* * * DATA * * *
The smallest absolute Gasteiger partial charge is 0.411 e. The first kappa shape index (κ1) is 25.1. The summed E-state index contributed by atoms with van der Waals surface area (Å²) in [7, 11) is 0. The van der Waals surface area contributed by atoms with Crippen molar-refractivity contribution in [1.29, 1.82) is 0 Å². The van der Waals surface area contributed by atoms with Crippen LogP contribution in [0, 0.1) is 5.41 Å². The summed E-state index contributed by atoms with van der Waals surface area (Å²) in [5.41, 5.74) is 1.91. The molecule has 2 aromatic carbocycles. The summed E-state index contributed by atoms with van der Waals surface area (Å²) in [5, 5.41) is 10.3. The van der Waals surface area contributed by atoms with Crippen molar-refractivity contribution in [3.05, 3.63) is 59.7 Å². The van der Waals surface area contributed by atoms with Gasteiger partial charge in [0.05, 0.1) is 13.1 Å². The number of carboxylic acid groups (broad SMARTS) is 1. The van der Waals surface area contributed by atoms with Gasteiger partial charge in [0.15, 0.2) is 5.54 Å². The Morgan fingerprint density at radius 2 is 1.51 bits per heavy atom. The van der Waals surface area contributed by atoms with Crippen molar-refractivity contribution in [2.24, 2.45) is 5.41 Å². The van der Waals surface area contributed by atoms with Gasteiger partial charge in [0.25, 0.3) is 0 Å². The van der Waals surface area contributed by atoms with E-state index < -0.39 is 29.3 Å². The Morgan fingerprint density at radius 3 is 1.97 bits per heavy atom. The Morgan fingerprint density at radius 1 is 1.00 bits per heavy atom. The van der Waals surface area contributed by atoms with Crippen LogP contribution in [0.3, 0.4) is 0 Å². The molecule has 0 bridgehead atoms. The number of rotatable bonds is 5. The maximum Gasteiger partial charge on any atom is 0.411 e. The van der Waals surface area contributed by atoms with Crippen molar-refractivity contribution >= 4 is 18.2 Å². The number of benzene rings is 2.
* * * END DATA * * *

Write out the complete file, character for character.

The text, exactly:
The smallest absolute Gasteiger partial charge is 0.411 e. The first kappa shape index (κ1) is 25.1. The summed E-state index contributed by atoms with van der Waals surface area (Å²) in [7, 11) is 0. The van der Waals surface area contributed by atoms with Crippen molar-refractivity contribution in [1.29, 1.82) is 0 Å². The van der Waals surface area contributed by atoms with Crippen LogP contribution in [0, 0.1) is 5.41 Å². The summed E-state index contributed by atoms with van der Waals surface area (Å²) in [5.41, 5.74) is 1.91. The molecule has 2 aromatic carbocycles. The summed E-state index contributed by atoms with van der Waals surface area (Å²) in [5, 5.41) is 10.3. The van der Waals surface area contributed by atoms with Crippen molar-refractivity contribution in [3.05, 3.63) is 59.7 Å². The van der Waals surface area contributed by atoms with Gasteiger partial charge in [0.05, 0.1) is 13.1 Å². The number of carboxylic acid groups (broad SMARTS) is 1. The van der Waals surface area contributed by atoms with Gasteiger partial charge in [0.15, 0.2) is 5.54 Å². The Morgan fingerprint density at radius 2 is 1.51 bits per heavy atom. The van der Waals surface area contributed by atoms with Crippen molar-refractivity contribution in [2.24, 2.45) is 5.41 Å². The van der Waals surface area contributed by atoms with Gasteiger partial charge in [0.25, 0.3) is 0 Å². The van der Waals surface area contributed by atoms with E-state index < -0.39 is 29.3 Å². The Morgan fingerprint density at radius 3 is 1.97 bits per heavy atom. The Morgan fingerprint density at radius 1 is 1.00 bits per heavy atom. The van der Waals surface area contributed by atoms with Crippen LogP contribution in [0.3, 0.4) is 0 Å². The molecule has 0 bridgehead atoms. The number of rotatable bonds is 5. The maximum Gasteiger partial charge on any atom is 0.411 e. The van der Waals surface area contributed by atoms with Crippen molar-refractivity contribution >= 4 is 18.2 Å². The number of benzene rings is 2.